Sundays Into Silence > Cycle B

3rd Sunday of Lent (B)

Cleansing the Inner Temple
Jn 2:13-25

Reflections by Fr. Gerry Pierse, C.Ss.R.

       Some years ago, when there were unpopular governments in many countries, a car sticker often seen was "NIXON ALSO WON BY A LANDSLIDE." There is an ebb and flow in politics as in life. Very soon when people's needs are not filled they turn against the politician who promised messianic liberation. Sometimes the politician turns against the people who, in his or her view failed to do their part. The same ebb and flow of affection and disillusionment happens between spouses in marriage, with superiors in religious communities, with bishops in diocese. The new broom sweeps clean, but then the honeymoon soon ends.

It is clear from the gospels that something like this happened also in the career of Jesus. At first he was highly successful and wowed by the crowds. As he cured their sick and fed their hungry bodies they believed that the type of messiah that they expected had arrived and they wanted to make him king. But he refused that kind of kingship: his kingdom was not of this world. While there was an ebb and flow of popular support for Jesus there seems to have been a definite point at which the religious and civil authorities turned against him and began to plot to get rid of him. Etiene Trocme in JESUS AND HIS CONTEMPORARIES claims that the crucial turning point was the incident of the cleansing of the temple about which we read in today's Gospel. The key to his explanation is in understanding the schematic approach used by the different writers.

St. Mark, followed by Luke and Matthew, put the story of the cleansing of the temple just before Holy Week because he, in his artificial ordering of events, recorded the happenings in Galilee before any happenings in Jerusalem. But John, with his own schematic approach, places the incident in the temple much earlier in the ministry of Jesus and it was, he claims, this incident that focused the attention and the anger of the religious and civil authorities on Jesus.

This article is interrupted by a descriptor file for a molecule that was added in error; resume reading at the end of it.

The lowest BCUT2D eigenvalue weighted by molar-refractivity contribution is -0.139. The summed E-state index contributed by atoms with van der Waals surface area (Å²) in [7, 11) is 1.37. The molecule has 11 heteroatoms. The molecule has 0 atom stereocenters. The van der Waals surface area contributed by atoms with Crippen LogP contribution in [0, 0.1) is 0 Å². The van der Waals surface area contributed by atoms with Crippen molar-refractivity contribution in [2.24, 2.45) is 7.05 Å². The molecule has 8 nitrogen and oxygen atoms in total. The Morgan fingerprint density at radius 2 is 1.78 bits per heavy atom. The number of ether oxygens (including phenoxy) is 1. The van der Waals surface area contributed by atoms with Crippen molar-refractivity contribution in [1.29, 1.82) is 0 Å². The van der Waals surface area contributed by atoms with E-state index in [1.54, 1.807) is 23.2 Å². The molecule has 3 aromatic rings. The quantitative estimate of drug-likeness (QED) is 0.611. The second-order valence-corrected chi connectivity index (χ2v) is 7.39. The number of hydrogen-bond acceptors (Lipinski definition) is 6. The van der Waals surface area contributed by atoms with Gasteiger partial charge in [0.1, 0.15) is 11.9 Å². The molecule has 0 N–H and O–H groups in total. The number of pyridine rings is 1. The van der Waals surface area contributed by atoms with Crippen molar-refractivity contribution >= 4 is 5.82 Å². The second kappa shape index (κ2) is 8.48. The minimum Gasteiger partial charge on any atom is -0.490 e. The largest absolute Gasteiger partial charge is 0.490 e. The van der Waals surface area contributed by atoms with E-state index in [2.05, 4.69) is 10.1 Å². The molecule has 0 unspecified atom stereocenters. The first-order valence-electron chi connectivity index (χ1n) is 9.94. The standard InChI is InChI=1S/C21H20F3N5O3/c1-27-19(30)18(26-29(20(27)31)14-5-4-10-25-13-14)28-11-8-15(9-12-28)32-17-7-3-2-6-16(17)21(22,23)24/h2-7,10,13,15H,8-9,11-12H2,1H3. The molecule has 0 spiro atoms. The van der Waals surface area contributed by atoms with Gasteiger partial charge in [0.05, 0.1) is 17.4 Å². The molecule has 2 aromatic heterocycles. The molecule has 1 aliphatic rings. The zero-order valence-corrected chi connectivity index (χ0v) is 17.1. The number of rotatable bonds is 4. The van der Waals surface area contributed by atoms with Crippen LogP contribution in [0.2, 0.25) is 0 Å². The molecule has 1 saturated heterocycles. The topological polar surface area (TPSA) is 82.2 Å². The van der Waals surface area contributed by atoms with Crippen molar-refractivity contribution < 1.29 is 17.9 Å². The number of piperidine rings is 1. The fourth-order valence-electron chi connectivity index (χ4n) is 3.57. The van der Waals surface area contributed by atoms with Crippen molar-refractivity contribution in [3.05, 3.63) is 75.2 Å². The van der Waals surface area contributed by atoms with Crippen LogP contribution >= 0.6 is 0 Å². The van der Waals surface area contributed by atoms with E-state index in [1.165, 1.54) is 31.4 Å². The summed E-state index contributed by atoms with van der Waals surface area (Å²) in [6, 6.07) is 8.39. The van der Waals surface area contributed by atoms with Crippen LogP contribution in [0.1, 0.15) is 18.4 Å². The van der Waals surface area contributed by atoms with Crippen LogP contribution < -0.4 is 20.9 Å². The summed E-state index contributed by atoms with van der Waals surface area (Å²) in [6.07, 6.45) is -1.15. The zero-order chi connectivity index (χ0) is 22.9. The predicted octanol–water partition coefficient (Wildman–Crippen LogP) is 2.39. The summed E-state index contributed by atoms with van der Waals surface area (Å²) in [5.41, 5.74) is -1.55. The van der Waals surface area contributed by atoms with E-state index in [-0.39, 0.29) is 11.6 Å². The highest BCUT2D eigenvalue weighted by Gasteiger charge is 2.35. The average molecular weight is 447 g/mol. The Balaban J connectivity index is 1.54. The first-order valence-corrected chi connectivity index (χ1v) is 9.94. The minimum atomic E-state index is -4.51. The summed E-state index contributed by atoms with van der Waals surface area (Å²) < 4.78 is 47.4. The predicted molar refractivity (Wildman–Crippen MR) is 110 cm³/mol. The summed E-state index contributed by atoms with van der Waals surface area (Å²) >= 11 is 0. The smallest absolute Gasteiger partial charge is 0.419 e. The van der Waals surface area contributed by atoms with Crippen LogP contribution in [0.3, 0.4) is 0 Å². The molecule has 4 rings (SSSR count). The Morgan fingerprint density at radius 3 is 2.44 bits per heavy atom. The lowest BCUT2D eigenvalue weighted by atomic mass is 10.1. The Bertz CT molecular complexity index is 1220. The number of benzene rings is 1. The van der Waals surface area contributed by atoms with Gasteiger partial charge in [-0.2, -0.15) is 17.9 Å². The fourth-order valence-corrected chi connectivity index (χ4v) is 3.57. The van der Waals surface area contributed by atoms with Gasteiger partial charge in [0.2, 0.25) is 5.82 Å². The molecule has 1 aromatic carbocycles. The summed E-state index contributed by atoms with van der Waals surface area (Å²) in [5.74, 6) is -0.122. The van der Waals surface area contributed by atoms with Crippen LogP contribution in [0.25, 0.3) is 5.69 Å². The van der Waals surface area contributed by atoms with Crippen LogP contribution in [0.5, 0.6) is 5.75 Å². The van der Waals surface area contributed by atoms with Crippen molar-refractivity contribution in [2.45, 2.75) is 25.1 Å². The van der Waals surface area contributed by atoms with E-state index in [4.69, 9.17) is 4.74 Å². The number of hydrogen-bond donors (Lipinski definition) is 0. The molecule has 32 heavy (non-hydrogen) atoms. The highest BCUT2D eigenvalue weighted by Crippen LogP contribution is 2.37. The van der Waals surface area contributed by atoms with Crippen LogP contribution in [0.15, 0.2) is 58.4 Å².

There is plenty of evidence even from outside the Gospels that there was a roaring trade in sacrificial animals going on in the court yard of the temple. Every Jew was obliged to spend a certain proportion of his income in Jerusalem. Most pilgrim Jews would have arrived with foreign currency and so the money traders were also doing well for themselves, also inside the temple courtyard. When Jesus saw this he probably organized a group to help him drive out the traders and the money changers - those with big vested interests. And it was precisely because he condemned and challenged the abuse of money and trade that the powerful and the rich turned against him.

Karl Marx once said that it is easier to make people chaste than just! People will tolerate a lot once their economic interests are not threatened. Unfortunately the temples of our hearts can also be cluttered up with all sorts of inappropriate activities that conceal the fact that it is the dwelling place of the spirit. Our insecurity can drive us to grasping fame and wealth and power in open or in subtle ways.

If our own prayers are noisy and we keep ourselves busy at prayer time we may be able to shout down the noise in the internal temple. We cannot, however, meditate for long - try to be still and silent saying a prayer word - without becoming aware of our internal dishonesty, greed, jealousy and plasticity.

Then we are faced with the Gospel choice. Do we drive out the traders and the money changers from our hearts or do we try to get rid of Christ who interferes in our worship of false gods? This is the issue for many who meditate. They do, in a sense, become aware of the devils inside them. These could be the devils of an inability to forgive, dishonesty in business, illicit relationships, exploitation of people or of the environment. With this awareness, do they try to get rid of the devils at great cost to themselves or do they try to get rid of Christ?

 

Taken from Sundays into Silence - A Pathway to Life. Copyright © 1998 by Claretian Publications

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Sundays into Silence

A Pathway to Life

by Gerry Pierse, cssr
380 pp., PhP 299, U$ 19.95

“The best word I can find to describe this book is integration. In these reflections on the gospel readings for year A, B, and C of the liturgical cycle, Fr. Pierse integrates the richness of the word of God with experiences and stories from life in the community. He shows how through silence, the word can bear fruit in service and sacrament.” (R. J. Cardinal Vidal)

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